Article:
The following post comes to us from Carrington College. Carrington’s medical, dental, administrative, and veterinary programs are offered at 21 locations in Arizona, California, Idaho, New Mexico, Nevada, Oregon, Texas and Washington states. Learn more at http://carrington.edu/.
Registered Nursing: The Right Choice for You?
Licensed practical nurses, vocational nurses and even high school graduates who are interested in nursing should consider becoming registered nurses (RNs). As Carrington College’s guide to Registered Nursing explains, RNs hold more jobs than any other profession in the healthcare industry while the number of practicing RNs is set to reach up to nearly 3.2 million by the year 2024. Yet, experts are predicting a shortfall of up to 1.2 million registered nurses by the year 2022.
If you want to save lives and improve healthcare for hundreds or even thousands of people, you would be hard-pressed to choose a better profession.
What Specializations are in Highest Demand?
Aspiring registered nurses will find that there are a number of specializations to pick from with additional certifications, including midwifery, critical care, emergency care, neonatal care, pain management and gerontology. Alternatively, a registered nurse may opt to choose a career in management or post-secondary education.
Even so, some specializations are in higher demand than others. Nursing specializations that are estimated to be in highest demand include emergency care, critical care, and perioperative nursing. Nurses with computer skills are also in short supply, as hospitals need RNs who can not just use but even develop and improve electronic medical record systems.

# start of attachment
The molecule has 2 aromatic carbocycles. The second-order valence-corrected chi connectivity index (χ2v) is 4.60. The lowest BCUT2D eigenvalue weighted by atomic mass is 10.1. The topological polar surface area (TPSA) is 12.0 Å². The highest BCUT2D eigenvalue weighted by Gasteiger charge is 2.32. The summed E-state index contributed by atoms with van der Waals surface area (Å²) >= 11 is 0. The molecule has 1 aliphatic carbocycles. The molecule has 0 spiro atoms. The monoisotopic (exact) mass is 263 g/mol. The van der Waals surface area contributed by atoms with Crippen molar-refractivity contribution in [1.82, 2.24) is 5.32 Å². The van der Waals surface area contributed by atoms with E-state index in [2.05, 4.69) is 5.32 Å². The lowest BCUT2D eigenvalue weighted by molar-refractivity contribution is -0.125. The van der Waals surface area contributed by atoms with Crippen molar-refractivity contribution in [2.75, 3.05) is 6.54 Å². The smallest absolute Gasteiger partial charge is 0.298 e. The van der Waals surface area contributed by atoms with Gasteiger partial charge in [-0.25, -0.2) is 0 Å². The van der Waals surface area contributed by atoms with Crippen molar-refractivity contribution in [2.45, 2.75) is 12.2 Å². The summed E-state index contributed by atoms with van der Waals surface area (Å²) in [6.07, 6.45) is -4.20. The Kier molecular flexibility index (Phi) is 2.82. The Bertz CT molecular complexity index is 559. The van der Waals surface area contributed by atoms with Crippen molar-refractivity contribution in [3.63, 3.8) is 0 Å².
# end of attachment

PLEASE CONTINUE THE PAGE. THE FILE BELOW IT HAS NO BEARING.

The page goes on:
What is Right for You?
Choose a nursing specialization based on your skills, talents and aspirations. While nursing is a highly demanding job, it can be a fulfilling one if you work in a field that is important to you personally. Consider the level of education and training needed for any given specialization. Realistically assessing your schedule and finances can help you determine which type of training works for you.
Registered nurses play an integral role in the healthcare industry. If you think that this profession is right for you, consider various specialization options, choose the one or ones that you feel are best suited for you and then throw your heart into the right registered nursing training program.
It looks like the academic world has started to adapt to the ‘healthcare 2.0′ and embrace the idea of using social media. The Springer Publisher Company has put out a new book in their “Nursing Education” category – Social Media For Nurses. From their press release:
The guide promotes the dramatic and positive ways in which social media is changing health care, an evolution that the authors believe is marked by its allowance for greater provider-patient communication and patient independence. For example, social media and relatively new communication tools give practitioners greater opportunity to monitor patient adherence to self-care and drug compliance. Such communication can even come remarkably close to an office visit with video conferencing tools such as Skype, allowing the health care provider to visually inspect anything about which the patient may have questions or concerns. For remote patients or those unable to visit a health care provider or facility, this enhanced communication is especially significant.